How STDs Affect Pregnancy

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STDs Affect Pregnancy

STDs are more common than many people realize. Indeed, around half of all sexually active people will contract an STD before they turn 25. What’s more, many STDs can remain asymptomatic for long periods of time. This means that you could have an STD for months –– or even years –– and not realize it. The bad news for moms-to-be is that sexually transmitted diseases can cause a myriad of complications associated with pregnancy. As such, it’s imperative to learn as much as you can about STDs to protect your well-being. Here’s everything you need to know on the subject:

STDs & Infertility

Gonorrhea and chlamydia are two of the leading causes of preventable infertility in the U.S. And that is particularly true for women. However, Women who contract a bacterial infection like gonorrhea and/or chlamydia are at risk for developing a condition known as Pelvic Inflammatory Disease (PID), which can cause infertility. In addition, chlamydia and gonorrhea also affect male fertility as well.

STD Transmission

Moreover, It’s possible to contract an STD at any time –– before, during, and after pregnancy. No two STDs are exactly the same, and no two STDs are spread in exactly the same way, either. In general, though, sexually transmitted diseases are spread through sexual intercourse. This includes oral, anal, and vaginal sex. Having sex without a condom increases the possibility of STD transmission.

In addition, certain Sexually transmitted diseases –– like herpes ––  can be spread through skin-to-skin contact. Lastly, STDs like HIV may be spread through the sharing of needles or through a blood transfusion. (Note, the odds of getting an STD as a result of a blood transfusion are very low.)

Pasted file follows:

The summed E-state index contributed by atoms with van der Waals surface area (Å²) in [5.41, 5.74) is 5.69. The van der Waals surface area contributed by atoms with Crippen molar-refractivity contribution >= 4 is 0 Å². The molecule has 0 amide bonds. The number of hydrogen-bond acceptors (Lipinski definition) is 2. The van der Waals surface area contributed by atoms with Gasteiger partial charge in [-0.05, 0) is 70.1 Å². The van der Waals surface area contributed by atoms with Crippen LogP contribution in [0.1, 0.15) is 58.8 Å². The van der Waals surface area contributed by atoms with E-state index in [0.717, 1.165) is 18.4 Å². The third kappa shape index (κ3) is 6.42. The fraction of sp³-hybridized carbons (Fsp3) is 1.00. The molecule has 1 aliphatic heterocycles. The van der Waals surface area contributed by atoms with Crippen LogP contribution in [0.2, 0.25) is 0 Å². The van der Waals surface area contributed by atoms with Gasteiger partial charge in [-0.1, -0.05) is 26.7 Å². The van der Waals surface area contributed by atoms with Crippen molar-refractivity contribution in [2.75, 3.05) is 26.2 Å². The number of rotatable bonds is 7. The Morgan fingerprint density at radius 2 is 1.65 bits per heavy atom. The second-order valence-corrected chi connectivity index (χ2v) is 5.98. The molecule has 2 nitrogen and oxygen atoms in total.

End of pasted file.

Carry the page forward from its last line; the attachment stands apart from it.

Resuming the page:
STDs & Pregnancy

Not only can STDs make it more difficult for women to get pregnant, but STDs can seriously affect the viability of a pregnancy. For instance, sexually transmitted diseases can cause a litany of problems including birth defects, premature birth, ectopic pregnancy, miscarriage, and death. Also, pregnant women can pass on an STD to their child during delivery.

Protecting Your Well-Being

It’s imperative for all pregnant women and all women who may become pregnant to get tested for sexually transmitted diseaseson a regular basis. Fortunately, you can schedule same-day appointments at an STD testing facility near you. Since many sexually transmitted diseases are either curable or manageable, getting tested and diagnosed is the first, and best, step you can take to protect your well-being. Women who are already pregnant should also get tested several times throughout their gestation period. It’s possible to contract an STD during pregnancy.

The good news is that the sooner medical professionals identify a sexually transmitted disease, the faster they can take measures to either eradicate or manage it and protect your health as well as the health of your child.